We proceeded to the Aqua museum and ooh aah-ed at the marine life captured there and made mental notes so that we could identify them when we went Scuba Diving. There also might have been an unhealthy obsession with a fish which seemed to be fascinated by what the bubble maker in the tank did to its posterior area.

The museums there were a good way to get to know the Island in depth. Legend says that the name Andaman is derived from the hindu monkey deity ‘Hanuman’ who is believed to have used these islands as stepping stones on his journey across the sea to Sri Lanka to deliver Rama’s message to Sita.
It has such an interesting history with the various indigenous tribes some going as back as the hunter gatherer times and the Sentinelese, the last tribe in the world to be living in complete isolation. Most of the other tribes have more or less become assimilated with the rest of the population even though tourist visits to most of the Nicobar Islands are still not allowed. In the 1900s, it became important in Indian history due to the part it played in the Indian freedom struggle, when it became the location of a jail where the freedom fighters were exiled, and later during WW II, it became a Japanese colony.

On the first day, by around 5 pm it was pitch dark, and we were scratching our heads wondering “Where did the sun go?!?”. Then we found out that the sun rises at 4-4:30 am and sets by 4:30 – 5 pm in the Islands. Needless to say our bodies remained confused about the whole deal and by the time we got used to sleeping at 9 pm (there is not much to do post sunset since nightlife is almost nil around there), it was time for us to get back to the mainland. For weeks post getting back, 9 pm sleepy time was followed, much to the amusement of many.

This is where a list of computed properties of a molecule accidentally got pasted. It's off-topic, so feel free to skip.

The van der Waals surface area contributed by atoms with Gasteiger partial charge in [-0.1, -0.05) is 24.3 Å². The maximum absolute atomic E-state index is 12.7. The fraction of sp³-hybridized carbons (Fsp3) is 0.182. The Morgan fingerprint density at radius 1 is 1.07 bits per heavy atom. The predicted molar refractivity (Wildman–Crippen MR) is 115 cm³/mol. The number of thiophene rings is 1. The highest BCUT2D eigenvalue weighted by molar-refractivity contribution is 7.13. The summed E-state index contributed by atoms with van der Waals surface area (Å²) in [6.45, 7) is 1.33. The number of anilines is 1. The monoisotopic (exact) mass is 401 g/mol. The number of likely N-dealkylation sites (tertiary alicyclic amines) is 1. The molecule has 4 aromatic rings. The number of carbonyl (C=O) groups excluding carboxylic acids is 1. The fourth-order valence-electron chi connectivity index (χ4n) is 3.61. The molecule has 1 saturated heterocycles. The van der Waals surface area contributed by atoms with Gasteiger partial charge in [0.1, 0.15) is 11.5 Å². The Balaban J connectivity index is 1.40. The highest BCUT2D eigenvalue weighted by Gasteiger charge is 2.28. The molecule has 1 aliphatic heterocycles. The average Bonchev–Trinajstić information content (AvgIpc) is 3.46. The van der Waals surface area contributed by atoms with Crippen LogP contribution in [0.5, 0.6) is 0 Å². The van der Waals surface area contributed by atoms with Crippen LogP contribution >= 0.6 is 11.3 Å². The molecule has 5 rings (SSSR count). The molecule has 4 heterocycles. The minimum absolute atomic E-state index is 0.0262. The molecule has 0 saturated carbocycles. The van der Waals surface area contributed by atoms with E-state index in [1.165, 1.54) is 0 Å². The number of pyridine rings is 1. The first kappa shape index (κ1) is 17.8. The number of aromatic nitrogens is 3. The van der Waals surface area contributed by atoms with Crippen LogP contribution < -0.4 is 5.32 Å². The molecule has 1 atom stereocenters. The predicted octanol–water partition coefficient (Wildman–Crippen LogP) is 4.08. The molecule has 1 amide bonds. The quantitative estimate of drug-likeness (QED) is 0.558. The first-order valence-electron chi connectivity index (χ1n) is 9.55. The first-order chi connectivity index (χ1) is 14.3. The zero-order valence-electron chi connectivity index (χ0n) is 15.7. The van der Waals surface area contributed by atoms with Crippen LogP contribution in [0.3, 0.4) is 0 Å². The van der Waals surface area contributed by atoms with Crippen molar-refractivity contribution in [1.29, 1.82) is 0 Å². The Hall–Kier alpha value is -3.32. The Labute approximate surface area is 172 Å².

We then proceeded to the Light & Sound show at the Cellular Jail. Seated in the midst of the common area, the show spoke about how the Cellular Jail was constructed in the most deviously creative manner. It has 7 wings arranged like the spokes of a cycle wheel, each of which had tiny cells, each containing one prisoner. Extreme lengths were taken to ensure that the prisoners could not mingle with or speak to each other such as the front of each wing faced the back of another. It is one thing to study and read about the freedom struggle and the atrocities forced on the freedom fighters but seeing the cell of Veer Savarkar where he spent 10 years, 10 of the most important years of one’s life, from 26 till 36, or seeing the museum with the endless photographs of people who passed away during their struggle here and seeing the small room in which they used to hang prisoners, is a whole different experience which hits you hard.